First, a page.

Math Insight

An introduction to ordinary differential equations


What are ordinary differential equations (ODEs)?

An ordinary differential equation (ODE) is an equation that involves some ordinary derivatives (as opposed to partial derivatives) of a function. Often, our goal is to solve an ODE, i.e., determine what function or functions satisfy the equation.

If you know what the derivative of a function is, how can you find the function itself? You need to find the antiderivative, i.e., you need to integrate. For example, if you are given \begin{gather*} \diff{x}{t}(t) = \cos t \end{gather*} then what is the function $x(t)$? Since the antiderivative of $\cos t$ is $\sin t$, then $x(t)$ must be $\sin t$. Except we forgot one important point: there is always an arbitrary constant that we cannot determine if we only know the derivative. Therefore, all we can detetermine from the above equation is that \begin{gather*} x(t) = \sin t + C \end{gather*} for some arbitrary constant $C$. You can verify that indeed $x(t)$ satisfies the equation $\diff{x}{t} = \cos t$.

In general, solving an ODE is more complicated than simple integration. Even so, the basic principle is always integration, as we need to go from derivative to function. Usually, the difficult part is determining what integration we need to do.

The simplest possible ODE

Let's start simpler, though. What is the simplest possible ODE? Let $x(t)$ be a function of $t$ that satisfies the ODE: \begin{gather} \diff{x}{t} = 0. \label{simplest_ode}\tag{1} \end{gather}

We can ask some simple questions. What is $x(t)$? Is $x(t)$ uniquely determined from this equation? If not, what else do you need to specify?

Equation \eqref{simplest_ode} just means that $x(t)$ is a constant function, $x(t)=C$. It is certainly not uniquely determined, as there is no way to specify the constant $C$ if we only have equations for the derivatives of $x$. In order to uniquely determine $x(t)$, one must provide some additional data in terms of the function $x(t)$ itself.

We could for example, specify that $x(t)$ must be equal to 31 when $t=11$, adding the condition $$x(11)=31.$$ Then we know $C=31$ and the function is $x(t)=31$ for all $t$. We frequently think of the variable $t$ as representing time and refer to a condition such as $x(11)=31$ as an initial condition.

Let's write the initial condition more generally as $$x(t_0)=x_0,$$ where $t_0$ is some given time and $x_0$ is some given number. It's as though we initialize the system to be equal to the number $x_0$ at the time $t=t_0$. However, this “initial condition” also determines $x(t)$ for early times. As you can see from the solution $x(t)=31$ for all time $t$, this condition specifies the state of the system for times before and after $t=11$.

A slightly more complicated ODE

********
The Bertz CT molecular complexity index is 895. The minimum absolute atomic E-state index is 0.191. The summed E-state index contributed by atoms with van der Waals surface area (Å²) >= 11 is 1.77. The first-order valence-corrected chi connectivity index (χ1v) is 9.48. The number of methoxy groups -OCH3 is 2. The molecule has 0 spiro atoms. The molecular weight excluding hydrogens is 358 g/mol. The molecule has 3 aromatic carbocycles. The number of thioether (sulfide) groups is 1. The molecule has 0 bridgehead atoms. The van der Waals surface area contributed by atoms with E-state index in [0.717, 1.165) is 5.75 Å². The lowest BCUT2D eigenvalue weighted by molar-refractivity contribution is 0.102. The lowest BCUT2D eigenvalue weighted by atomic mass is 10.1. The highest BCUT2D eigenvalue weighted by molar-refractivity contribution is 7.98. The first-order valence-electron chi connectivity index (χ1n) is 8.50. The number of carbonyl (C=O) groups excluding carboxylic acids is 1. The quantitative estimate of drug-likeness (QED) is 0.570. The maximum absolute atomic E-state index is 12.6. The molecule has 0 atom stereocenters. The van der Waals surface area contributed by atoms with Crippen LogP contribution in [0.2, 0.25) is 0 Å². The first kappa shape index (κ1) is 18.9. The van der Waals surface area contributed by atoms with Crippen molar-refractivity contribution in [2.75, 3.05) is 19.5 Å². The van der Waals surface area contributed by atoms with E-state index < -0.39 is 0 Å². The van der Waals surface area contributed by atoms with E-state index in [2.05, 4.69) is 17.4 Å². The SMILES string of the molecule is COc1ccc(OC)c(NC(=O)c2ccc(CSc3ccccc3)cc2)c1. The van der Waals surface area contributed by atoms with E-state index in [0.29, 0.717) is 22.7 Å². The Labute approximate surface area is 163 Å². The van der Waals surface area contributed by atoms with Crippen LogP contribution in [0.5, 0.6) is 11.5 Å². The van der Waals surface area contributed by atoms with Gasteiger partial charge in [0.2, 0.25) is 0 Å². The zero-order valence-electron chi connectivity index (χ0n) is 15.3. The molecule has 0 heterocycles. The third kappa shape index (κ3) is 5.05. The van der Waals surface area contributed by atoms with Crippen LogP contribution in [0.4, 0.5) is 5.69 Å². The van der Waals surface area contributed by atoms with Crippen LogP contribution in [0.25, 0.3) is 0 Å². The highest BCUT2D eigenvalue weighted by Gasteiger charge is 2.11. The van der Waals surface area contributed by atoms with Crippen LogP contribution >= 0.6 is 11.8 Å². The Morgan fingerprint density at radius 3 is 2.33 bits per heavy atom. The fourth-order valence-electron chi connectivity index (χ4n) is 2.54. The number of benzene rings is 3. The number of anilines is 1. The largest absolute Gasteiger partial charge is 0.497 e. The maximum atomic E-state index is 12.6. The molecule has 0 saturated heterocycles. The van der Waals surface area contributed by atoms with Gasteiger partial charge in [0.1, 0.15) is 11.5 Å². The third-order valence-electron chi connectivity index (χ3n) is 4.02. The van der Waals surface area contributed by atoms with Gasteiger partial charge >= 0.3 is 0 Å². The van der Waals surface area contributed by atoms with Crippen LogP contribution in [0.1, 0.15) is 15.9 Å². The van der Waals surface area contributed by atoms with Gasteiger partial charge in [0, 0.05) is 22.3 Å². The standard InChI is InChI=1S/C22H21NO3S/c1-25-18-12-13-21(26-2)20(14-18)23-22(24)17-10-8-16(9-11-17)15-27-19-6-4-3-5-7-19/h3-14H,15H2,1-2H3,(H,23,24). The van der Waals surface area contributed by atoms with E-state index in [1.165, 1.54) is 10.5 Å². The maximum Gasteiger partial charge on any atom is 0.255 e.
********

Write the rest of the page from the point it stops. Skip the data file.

Let's make things a little more complicated. Consider the equation \begin{gather} \diff{x}{t} = m\sin t + n t^3, \label{simple_ode2}\tag{2} \end{gather} where $m$ and $n$ are just some real numbers. Equation \eqref{simple_ode2} isn't much more complicated than equation \eqref{simplest_ode} because the right hand side does not depend on $x$. It only depends on $t$. We are simply specifying what the derivative is in terms of $t$. The solution is just the antiderivative, or the integral.

Let's do the integral slightly differently this time. We'll use the definite integral from time $t=a$ to time $t=b$. Using the fundamental theorem of calculus, the integral of $\diff{x}{t}$ from $a$ to $b$ must be \begin{align*} x(b)-x(a) &= \int_a^b \diff{x}{t} dt\\ &= \int_a^b (m\sin t + n t^3) dt\\ &= -m\cos b + n b^4/4 - (-m\cos a + na^4/4). \end{align*}

We can write the solution in different ways. We could just replace $b$ with an arbitrary time $t$, \begin{gather*} x(t)= -m\cos t + n t^4/4 + m\cos a - na^4/4 +x(a). \end{gather*} This form makes it very obvious how the solution $x(t)$ would depend on an initial condition $x(t_0)=x_0$. If $x(7)=5,$ then \begin{gather*} x(t)= -m\cos t + n t^4/4 + m\cos 7 - n7^4/4 +5. \end{gather*}

On the other hand, if we aren't concerned with the form of the constant, we could just write the general solution as \begin{gather*} x(t) = -m\cos t + nt^4/4 + C \end{gather*} for some arbitrary constant $C$.

An ODE that isn't a simple integral

So far, the example ODEs we've seen could be solved simply by integrating. The reason they were so simple is that the equations for $\diff{x}{t}$ did not depend on the function $x(t)$ but only on the variable $t$. On the other hand, once the equation depends on both $\diff{x}{t}$ and $x(t)$, we have do more work to solve for the function $x(t)$.

Here's an ODE that includes $x(t)$: \begin{gather*} \diff{x}{t} = ax(t) + b \label{linear_ode}\tag{3} \end{gather*} where $a$ and $b$ are some constants. Since the right hand side depends on $x$ itself, we cannot simply integrate and use the fundamental theorem of calculus. To solve this ODE for $x(t)$, we'll need to do some manipulations and use the chain rule (i.e., a $u$-substitution).